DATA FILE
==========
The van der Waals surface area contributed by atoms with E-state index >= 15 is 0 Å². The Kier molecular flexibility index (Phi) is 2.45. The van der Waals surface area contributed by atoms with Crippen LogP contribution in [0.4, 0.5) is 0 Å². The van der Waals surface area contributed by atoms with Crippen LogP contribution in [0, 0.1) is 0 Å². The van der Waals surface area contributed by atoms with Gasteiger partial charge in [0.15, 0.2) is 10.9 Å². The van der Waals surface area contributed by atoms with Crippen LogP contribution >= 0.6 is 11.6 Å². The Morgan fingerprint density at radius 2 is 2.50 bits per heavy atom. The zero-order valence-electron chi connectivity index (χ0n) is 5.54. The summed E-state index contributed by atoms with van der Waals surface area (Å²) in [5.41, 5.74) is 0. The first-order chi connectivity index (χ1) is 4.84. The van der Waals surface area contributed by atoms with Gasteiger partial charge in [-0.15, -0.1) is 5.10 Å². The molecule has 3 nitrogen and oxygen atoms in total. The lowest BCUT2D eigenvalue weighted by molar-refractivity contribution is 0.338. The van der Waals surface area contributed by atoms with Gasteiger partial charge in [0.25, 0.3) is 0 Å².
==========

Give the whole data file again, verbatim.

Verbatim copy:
The van der Waals surface area contributed by atoms with E-state index >= 15 is 0 Å². The Kier molecular flexibility index (Phi) is 2.45. The van der Waals surface area contributed by atoms with Crippen LogP contribution in [0.4, 0.5) is 0 Å². The van der Waals surface area contributed by atoms with Crippen LogP contribution in [0, 0.1) is 0 Å². The van der Waals surface area contributed by atoms with Gasteiger partial charge in [0.15, 0.2) is 10.9 Å². The van der Waals surface area contributed by atoms with Crippen LogP contribution >= 0.6 is 11.6 Å². The Morgan fingerprint density at radius 2 is 2.50 bits per heavy atom. The zero-order valence-electron chi connectivity index (χ0n) is 5.54. The summed E-state index contributed by atoms with van der Waals surface area (Å²) in [5.41, 5.74) is 0. The first-order chi connectivity index (χ1) is 4.84. The van der Waals surface area contributed by atoms with Gasteiger partial charge in [-0.15, -0.1) is 5.10 Å². The molecule has 3 nitrogen and oxygen atoms in total. The lowest BCUT2D eigenvalue weighted by molar-refractivity contribution is 0.338. The van der Waals surface area contributed by atoms with Gasteiger partial charge in [0.25, 0.3) is 0 Å².